Furthering his goal of reducing overseas interventions, Wilson had promised not to rely on the Roosevelt Corollary, Theodore Roosevelt’s explicit policy that the United States could involve itself in Latin American politics whenever it felt that the countries in the Western Hemisphere needed policing. Once president, however, Wilson again found that it was more difficult to avoid American interventionism in practice than in rhetoric. Indeed, Wilson intervened more in Western Hemisphere affairs than either Taft or Roosevelt. In 1915, when a revolution in Haiti resulted in the murder of the Haitian president and threatened the safety of New York banking interests in the country, Wilson sent over three hundred U.S. Marines to establish order. Subsequently, the United States assumed control over the island’s foreign policy as well as its financial administration. One year later, in 1916, Wilson again sent marines to Hispaniola, this time to the Dominican Republic, to ensure prompt payment of a debt that nation owed. In 1917, Wilson sent troops to Cuba to protect American-owned sugar plantations from attacks by Cuban rebels; this time, the troops remained for four years.

Wilson’s most noted foreign policy foray prior to World War I focused on Mexico, where rebel general Victoriano Huerta had seized control from a previous rebel government just weeks before Wilson’s inauguration. Wilson refused to recognize Huerta’s government, instead choosing to make an example of Mexico by demanding that they hold democratic elections and establish laws based on the moral principles he espoused. Officially, Wilson supported Venustiano Carranza, who opposed Huerta’s military control of the country. When American intelligence learned of a German ship allegedly preparing to deliver weapons to Huerta’s forces, Wilson ordered the U.S. Navy to land forces at Veracruz to stop the shipment.

On April 22, 1914, a fight erupted between the U.S. Navy and Mexican troops, resulting in nearly 150 deaths, nineteen of them American. Although Carranza’s faction managed to overthrow Huerta in the summer of 1914, most Mexicans—including Carranza—had come to resent American intervention in their affairs. Carranza refused to work with Wilson and the U.S. government, and instead threatened to defend Mexico’s mineral rights against all American oil companies established there. Wilson then turned to support rebel forces who opposed Carranza, most notably Pancho Villa (Figure). However, Villa lacked the strength in number or weapons to overtake Carranza; in 1915, Wilson reluctantly authorized official U.S. recognition of Carranza’s government.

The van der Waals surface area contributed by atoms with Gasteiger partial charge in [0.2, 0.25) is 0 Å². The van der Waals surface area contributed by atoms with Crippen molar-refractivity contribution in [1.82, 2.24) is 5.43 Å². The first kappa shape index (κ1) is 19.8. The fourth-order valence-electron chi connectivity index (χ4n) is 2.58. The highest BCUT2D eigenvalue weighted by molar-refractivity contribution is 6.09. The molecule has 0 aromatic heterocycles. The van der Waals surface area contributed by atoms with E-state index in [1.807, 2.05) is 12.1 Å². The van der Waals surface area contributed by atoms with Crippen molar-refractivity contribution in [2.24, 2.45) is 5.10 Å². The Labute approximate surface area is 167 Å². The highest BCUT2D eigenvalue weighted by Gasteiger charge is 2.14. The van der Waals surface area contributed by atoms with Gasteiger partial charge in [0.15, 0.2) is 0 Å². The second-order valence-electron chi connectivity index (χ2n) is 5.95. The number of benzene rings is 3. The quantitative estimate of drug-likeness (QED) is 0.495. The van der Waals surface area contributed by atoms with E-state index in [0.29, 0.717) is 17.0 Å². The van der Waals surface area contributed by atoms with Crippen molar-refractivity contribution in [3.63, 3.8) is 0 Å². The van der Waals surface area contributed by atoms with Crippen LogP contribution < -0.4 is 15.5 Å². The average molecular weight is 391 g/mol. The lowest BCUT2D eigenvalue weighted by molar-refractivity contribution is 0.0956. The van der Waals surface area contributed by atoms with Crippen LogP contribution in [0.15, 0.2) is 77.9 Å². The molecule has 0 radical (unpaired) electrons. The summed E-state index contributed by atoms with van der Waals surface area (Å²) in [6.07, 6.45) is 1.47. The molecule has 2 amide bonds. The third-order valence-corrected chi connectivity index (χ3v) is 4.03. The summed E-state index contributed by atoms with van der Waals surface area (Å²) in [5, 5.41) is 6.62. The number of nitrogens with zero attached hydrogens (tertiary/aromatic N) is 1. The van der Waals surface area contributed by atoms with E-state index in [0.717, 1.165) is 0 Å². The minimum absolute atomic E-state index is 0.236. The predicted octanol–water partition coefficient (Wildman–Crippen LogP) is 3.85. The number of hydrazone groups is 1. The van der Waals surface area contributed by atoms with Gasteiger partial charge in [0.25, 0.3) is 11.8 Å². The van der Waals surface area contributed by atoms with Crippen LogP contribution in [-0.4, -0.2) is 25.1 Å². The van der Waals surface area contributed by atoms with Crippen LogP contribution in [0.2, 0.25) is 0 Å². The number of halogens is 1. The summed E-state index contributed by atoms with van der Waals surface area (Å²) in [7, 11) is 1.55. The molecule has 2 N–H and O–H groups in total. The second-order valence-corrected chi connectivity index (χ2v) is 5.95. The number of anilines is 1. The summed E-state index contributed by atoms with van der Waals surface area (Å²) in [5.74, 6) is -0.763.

A photograph of Pancho Villa is shown.
Pancho Villa, a Mexican rebel who Wilson supported, then ultimately turned from, attempted an attack on the United States in retaliation. Wilson’s actions in Mexico were emblematic of how difficult it was to truly set the United States on a course of moral leadership.

As a postscript, an irate Pancho Villa turned against Wilson, and on March 9, 1916, led a fifteen-hundred-man force across the border into New Mexico, where they attacked and burned the town of Columbus. Over one hundred people died in the attack, seventeen of them American. Wilson responded by sending General John Pershing into Mexico to capture Villa and return him to the United States for trial. With over eleven thousand troops at his disposal, Pershing marched three hundred miles into Mexico before an angry Carranza ordered U.S. troops to withdraw from the nation. Although reelected in 1916, Wilson reluctantly ordered the withdrawal of U.S. troops from Mexico in 1917, avoiding war with Mexico and enabling preparations for American intervention in Europe. Again, as in China, Wilson’s attempt to impose a moral foreign policy had failed in light of economic and political realities.